The common denominator between all of these non-inverted-yield-curve recessions is that they happened at low interest rates.  That implies that central banks have the power to prevent the yield curve from inverting, but low rates do not appear to be in and of themselves enough to prevent recession.

As the Fed looks like it will raise rates in 2015, it’s worth noting that at low interest rates, there does appear to be a tendency for recessions to start when short term rates are raised.  That’s not always the case though.  The US did have recessions in 1937 and 1945 without raising short term rates and two of Japan’s five recessions at ZIRP came without any change to short term rates as well.

Short and Long Term Interest Rates Since 1915

Japan Inverted Curve jpeg

 

A note on the data series: I’ve combined two data sets for each US interest rate series.  The long term series is the Moody’s Aaa index from 1919-1953, because the Fed doesn’t have a data set for treasury yields which goes back that far.  The spread between Moody’s Aaa and the 10 year yield is small up through the 80s though, so I think it’s a good proxy for long term risk free rates.  The short term data set combines the effective fed funds rate (1954-present) with the NY Fed’s rediscount rate (1914-1954).  The FOMC was established in 1935.  Prior to that short term rates were set regionally by individual Fed branches.  Up until that time the New York Fed was viewed as the most powerful regional bank and set the tone for the rest of the regions, so its interest rate was effectively the short term interest rate.

Facebook 1Q14 Earnings Call Notes

A digest of some of the top insights that I’ve gathered from this week’s earnings calls.  Full notes can be found here.

1.28 users

“We continued to grow our community in size and engagement, with nearly 1.28 billion people now using Facebook each month and almost 63% visiting daily.”

Instagram at 200m users

“Messenger and Instagram both reached 200 million monthly actives this quarter.”

An example of a Facebook advertising success story

“One recent powerful example is Sport Chek, Canada’s largest sports retailer. They recently decided to pull their paper circulars, which their company have relied on as its primary ad vehicle for 92 years for two weeks and replace them completely with digital spend, a majority of which was on Facebook. During those two weeks, national in-store sales grew 12% year-over-year and in-store sales of the items they promoted on Facebook grew 23%.”

Getting more sophisticated on measurements

“we’re also really pleased with the results we’re seeing from our investments in measurement tools. Our online conversion measurement tools enable our direct response advertisers to measure the impact their Facebook ad campaigns have on online sales. And, we recently launched new offline conversion tools to measure in-store sales, which have yielded positive initial results.”

Focus on building a great ad delivery mechanism

“Our ongoing focus will continue to be on improving the quality, relevance and performance of our ads and demonstrating value to marketers. We believe we still have a lot of opportunity to generate future returns by continuing to focus in these areas.”

News Feed ads get a premium price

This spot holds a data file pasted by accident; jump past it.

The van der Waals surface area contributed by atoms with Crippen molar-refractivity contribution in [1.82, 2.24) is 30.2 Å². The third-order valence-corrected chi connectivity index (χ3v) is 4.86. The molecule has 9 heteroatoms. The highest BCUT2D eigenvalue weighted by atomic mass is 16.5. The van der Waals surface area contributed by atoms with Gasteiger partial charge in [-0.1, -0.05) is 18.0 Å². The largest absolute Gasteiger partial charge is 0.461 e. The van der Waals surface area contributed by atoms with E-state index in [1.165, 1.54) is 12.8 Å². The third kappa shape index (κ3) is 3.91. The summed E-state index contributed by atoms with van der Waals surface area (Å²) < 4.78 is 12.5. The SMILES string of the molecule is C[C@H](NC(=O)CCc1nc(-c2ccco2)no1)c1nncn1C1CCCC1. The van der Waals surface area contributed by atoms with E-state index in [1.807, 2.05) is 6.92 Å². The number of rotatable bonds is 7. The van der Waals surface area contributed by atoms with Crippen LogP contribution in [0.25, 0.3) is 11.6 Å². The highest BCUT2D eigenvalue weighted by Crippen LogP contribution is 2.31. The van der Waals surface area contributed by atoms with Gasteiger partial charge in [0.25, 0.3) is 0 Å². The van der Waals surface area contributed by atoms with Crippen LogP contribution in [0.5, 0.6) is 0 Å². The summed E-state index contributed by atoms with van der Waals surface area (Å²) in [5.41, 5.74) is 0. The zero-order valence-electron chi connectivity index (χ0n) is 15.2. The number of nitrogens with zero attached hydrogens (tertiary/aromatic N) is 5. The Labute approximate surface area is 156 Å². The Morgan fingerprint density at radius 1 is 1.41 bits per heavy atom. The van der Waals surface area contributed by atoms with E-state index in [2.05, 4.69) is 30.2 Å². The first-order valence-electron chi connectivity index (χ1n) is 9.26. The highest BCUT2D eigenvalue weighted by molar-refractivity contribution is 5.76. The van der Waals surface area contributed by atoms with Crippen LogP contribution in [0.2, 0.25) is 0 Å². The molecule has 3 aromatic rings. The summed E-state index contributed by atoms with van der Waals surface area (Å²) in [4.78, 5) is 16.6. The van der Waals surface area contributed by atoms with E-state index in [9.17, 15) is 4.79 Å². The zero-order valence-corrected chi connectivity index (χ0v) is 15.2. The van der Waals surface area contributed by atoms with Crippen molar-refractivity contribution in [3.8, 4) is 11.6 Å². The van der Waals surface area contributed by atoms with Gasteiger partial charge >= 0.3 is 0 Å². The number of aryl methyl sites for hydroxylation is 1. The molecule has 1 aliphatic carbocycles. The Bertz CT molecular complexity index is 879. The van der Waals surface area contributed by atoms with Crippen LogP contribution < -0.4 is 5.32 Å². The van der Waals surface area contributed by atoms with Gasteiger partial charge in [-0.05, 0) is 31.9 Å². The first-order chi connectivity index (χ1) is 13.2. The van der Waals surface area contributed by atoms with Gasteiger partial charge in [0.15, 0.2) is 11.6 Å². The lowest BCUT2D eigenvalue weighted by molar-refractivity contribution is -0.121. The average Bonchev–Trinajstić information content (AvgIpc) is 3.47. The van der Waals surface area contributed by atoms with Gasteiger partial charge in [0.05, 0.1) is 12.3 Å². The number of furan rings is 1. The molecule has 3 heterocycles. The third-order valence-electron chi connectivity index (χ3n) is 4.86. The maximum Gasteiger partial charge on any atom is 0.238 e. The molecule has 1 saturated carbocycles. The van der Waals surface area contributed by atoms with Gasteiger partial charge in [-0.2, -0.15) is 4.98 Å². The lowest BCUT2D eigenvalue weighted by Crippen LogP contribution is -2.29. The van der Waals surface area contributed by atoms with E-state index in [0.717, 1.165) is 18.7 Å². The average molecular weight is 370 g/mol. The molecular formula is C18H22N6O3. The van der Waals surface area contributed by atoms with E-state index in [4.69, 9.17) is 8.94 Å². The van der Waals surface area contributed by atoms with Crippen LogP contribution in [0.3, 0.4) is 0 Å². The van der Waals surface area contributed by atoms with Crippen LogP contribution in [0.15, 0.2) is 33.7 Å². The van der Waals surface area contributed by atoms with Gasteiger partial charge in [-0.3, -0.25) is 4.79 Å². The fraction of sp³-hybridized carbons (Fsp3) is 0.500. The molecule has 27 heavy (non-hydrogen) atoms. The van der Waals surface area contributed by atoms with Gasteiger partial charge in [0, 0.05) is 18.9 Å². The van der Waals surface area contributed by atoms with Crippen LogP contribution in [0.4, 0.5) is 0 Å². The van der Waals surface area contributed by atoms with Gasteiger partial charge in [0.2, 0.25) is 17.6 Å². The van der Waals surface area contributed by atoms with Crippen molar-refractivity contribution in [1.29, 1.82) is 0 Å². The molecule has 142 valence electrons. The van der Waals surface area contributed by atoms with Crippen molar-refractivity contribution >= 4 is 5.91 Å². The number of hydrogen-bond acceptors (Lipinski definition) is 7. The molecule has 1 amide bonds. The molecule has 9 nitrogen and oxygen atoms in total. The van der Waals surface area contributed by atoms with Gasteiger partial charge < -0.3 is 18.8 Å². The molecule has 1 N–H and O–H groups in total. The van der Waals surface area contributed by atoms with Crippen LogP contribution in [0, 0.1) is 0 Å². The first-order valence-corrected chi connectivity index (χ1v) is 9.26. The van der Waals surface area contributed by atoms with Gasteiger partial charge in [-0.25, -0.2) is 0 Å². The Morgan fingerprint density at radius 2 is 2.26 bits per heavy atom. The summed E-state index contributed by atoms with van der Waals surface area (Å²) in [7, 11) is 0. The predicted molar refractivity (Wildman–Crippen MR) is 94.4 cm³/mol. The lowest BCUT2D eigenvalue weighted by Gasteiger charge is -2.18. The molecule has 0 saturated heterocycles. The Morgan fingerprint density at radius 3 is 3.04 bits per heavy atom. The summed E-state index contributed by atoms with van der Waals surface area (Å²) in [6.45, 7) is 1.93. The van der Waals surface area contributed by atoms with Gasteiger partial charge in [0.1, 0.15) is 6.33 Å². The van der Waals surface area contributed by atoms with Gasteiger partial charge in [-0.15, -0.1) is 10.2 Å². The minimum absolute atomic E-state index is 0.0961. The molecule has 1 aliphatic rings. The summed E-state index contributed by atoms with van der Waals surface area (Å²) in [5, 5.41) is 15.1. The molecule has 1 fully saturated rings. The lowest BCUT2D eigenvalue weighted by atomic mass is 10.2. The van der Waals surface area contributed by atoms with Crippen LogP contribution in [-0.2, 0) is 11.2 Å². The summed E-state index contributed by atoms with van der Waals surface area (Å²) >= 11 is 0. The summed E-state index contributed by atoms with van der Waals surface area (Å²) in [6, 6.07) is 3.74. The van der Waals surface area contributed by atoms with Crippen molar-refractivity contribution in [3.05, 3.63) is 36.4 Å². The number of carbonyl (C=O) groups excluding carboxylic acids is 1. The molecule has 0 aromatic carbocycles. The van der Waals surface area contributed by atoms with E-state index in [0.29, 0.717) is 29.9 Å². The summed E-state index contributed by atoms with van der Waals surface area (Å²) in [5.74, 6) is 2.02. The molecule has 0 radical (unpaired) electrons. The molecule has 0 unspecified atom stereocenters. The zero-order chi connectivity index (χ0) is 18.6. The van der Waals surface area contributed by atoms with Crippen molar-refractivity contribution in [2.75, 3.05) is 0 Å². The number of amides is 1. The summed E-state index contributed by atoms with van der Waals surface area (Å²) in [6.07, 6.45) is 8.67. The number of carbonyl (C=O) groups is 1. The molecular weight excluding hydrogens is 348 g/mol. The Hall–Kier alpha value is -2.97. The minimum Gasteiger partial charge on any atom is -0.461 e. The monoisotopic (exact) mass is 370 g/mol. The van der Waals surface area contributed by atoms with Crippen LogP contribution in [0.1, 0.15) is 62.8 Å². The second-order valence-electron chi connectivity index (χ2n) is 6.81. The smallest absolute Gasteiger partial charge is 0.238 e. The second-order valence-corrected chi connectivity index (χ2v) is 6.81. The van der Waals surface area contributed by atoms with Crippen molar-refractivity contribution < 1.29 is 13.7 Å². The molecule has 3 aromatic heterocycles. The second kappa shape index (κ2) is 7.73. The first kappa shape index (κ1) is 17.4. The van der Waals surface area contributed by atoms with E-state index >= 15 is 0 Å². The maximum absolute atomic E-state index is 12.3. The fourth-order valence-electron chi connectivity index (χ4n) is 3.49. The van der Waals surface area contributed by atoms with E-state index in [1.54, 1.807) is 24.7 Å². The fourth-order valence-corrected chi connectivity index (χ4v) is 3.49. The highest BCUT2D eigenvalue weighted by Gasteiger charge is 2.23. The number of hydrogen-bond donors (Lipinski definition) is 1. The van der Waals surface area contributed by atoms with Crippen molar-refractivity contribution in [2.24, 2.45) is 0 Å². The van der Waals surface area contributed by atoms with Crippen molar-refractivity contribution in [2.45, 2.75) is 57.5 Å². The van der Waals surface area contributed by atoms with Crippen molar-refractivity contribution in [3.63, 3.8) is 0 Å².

“The increase in average price per ad was primarily driven by a mix shift with more ads being shown in News Feed. News Feed ads have significantly higher engagement, click through rates, and price per ad compared to right hand column ads, so a higher proportion of ads appearing in News Feed drives up the overall average price per ad.”

Everyone gets a unique ad experience

“every person who uses Facebook has their own experience and the experience including the ad experience is personalized based on the other content we have available based on how much they’ve engaged with ads we’ve shown in the past etcetera.”

Advertisers want to be able to measure their spend

“Nielsen OCR anything that helps advertisers measure their spend is really important. I’ve talked on the call a bunch about how measuring online and in-store sales really matters. It also matters to marketers to be able to measure their spend compared to other investments they can make.”

Neilsen OCR has helped advertisers measure their spend across channel

“what OCR has done, it’s given advertisers and marketers comparability between TV and digital and our spend. I think in those comparisons we do very well. And I think that is part of the shift that’s happening and its part of why we see growing interest from clients.”

Consumers spending more time online than watching TV now

“last year was the very first time those lines crossed and consumers spent more time in digital, which is mobile and desktop than they did on TV.”

“where we are right now is, the average U.S. consumer as an example spent 4.5 hours per day on TV but five and three quarter on digital and that’s largely been driven by mobile.”

Marketers are looking for the highest ROI they can find

“So we definitely believe there will be and continuous to be a shift happening. I talked about a print shift happening with that example of Sport Chek in Canada. But we see this across the board that marketers are looking for the highest ROI they can find and they should be comparing us and everyone else across and they do that not just across digital but across print, across radio, across TV, across any other vehicle they can.”

Investing in measurement will pay off

“I think our investments in measurement really pay-off here. We say to our clients all around the world, we want to earn your business because we want to be the best dollar and the best minute you send because both their dollars and their time are so valuable.”

Apple 1Q14 Earnings Call Notes

A digest of some of the top insights that I’ve gathered from this week’s earnings calls.  Full notes can be found here.

Quarter even better than numbers describe